Skip to Content

Cicadas – The Sound Of The Turkish Summer

Share this article

We’ve got a new pet. A cicada! We love cicadas…

Well, when I say new ‘pet,’ I mean more of a new ‘periodical visitor.’

This Turkish insect, part of the Cicadoidea superfamily of insects in the order Hemiptera (apparently), has been with us for the last few days.

And I’d lay a good bet that he’s with us now, as I write. But, strangely, he’s the first one we’ve heard for a long time.

Isn’t he a little / big beauty, though?

A visiting cicada in our garden

His orange membranous wings and veins are amazing. Their underside have black bodies it seems, but we’ve not had a chance to see that side of him yet.

Granted, a lot of people are going to look at our pet cicada and think he’s a pretty scary looking being.

A couple of years ago, I would have been in that camp too. I’m not brave with wildlife.

But ‘big things’ fly about in Turkey. And I’ve taught myself over time that these things are not out to eat me all up or bite me or sting me.

That’s not what they’re born to do.

They’re just doing what they do (hmm, although that might involve a bite or a sting if I annoy them in some way!).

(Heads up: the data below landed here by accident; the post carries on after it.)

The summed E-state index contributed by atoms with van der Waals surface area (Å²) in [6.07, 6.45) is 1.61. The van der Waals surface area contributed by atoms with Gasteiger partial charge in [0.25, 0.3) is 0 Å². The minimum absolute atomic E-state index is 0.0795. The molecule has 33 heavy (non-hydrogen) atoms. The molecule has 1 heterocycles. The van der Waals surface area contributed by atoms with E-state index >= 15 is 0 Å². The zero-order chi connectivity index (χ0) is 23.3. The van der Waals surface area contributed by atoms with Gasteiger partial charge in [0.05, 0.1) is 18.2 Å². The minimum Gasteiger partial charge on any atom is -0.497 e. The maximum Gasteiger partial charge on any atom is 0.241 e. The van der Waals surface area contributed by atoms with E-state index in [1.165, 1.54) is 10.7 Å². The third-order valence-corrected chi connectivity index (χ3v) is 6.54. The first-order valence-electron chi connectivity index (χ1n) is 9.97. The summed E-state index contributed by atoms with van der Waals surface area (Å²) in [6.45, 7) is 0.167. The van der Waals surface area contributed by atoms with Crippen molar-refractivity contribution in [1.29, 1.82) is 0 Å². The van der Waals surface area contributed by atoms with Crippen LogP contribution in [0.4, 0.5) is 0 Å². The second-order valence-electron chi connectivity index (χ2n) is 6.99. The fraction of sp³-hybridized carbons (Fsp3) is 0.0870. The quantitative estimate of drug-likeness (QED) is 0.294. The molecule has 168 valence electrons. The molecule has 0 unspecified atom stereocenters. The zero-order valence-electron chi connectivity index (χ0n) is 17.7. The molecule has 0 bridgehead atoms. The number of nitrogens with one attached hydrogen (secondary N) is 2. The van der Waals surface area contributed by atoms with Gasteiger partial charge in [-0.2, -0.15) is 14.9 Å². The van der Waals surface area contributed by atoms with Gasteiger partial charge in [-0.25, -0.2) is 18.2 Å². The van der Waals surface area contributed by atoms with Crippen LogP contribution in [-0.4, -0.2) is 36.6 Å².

Adult Male Cicada
Adult males are the sound of summer

Of course, Barry has been trying to drum this into my head for years.

But it doesn’t matter how often someone tells you that – creepy crawlies are creepy crawlies.

Anyway, I’ve got brave now. And I actually quite like live, non-human-beings, these days.

I was very brave, I thought, getting so close to our cicada to get a photo.

For two days now, he’s been singing loudly at the top of his voice. And the sound was coming from one of the young trees right in front of the balcony.

For one cicada, the noise is amazingly loud.

We knew which tree trunk it was on. But we couldn’t see him (and actually, why is there just one cicada? Has he got lost?)

Then, this morning, he landed on the side of the tree bark and we could see his profile.

I crept up to get my photo – see above – and then did a quick Wiki research on them. Some have bright red eyes, apparently, but ours doesn’t for some reason.

And, fortunately for me, they don’t bite or sting or whatever.

They’re just big noisy insects. And the noisy ones are the blokes. Hence me calling our cicada a ‘he’.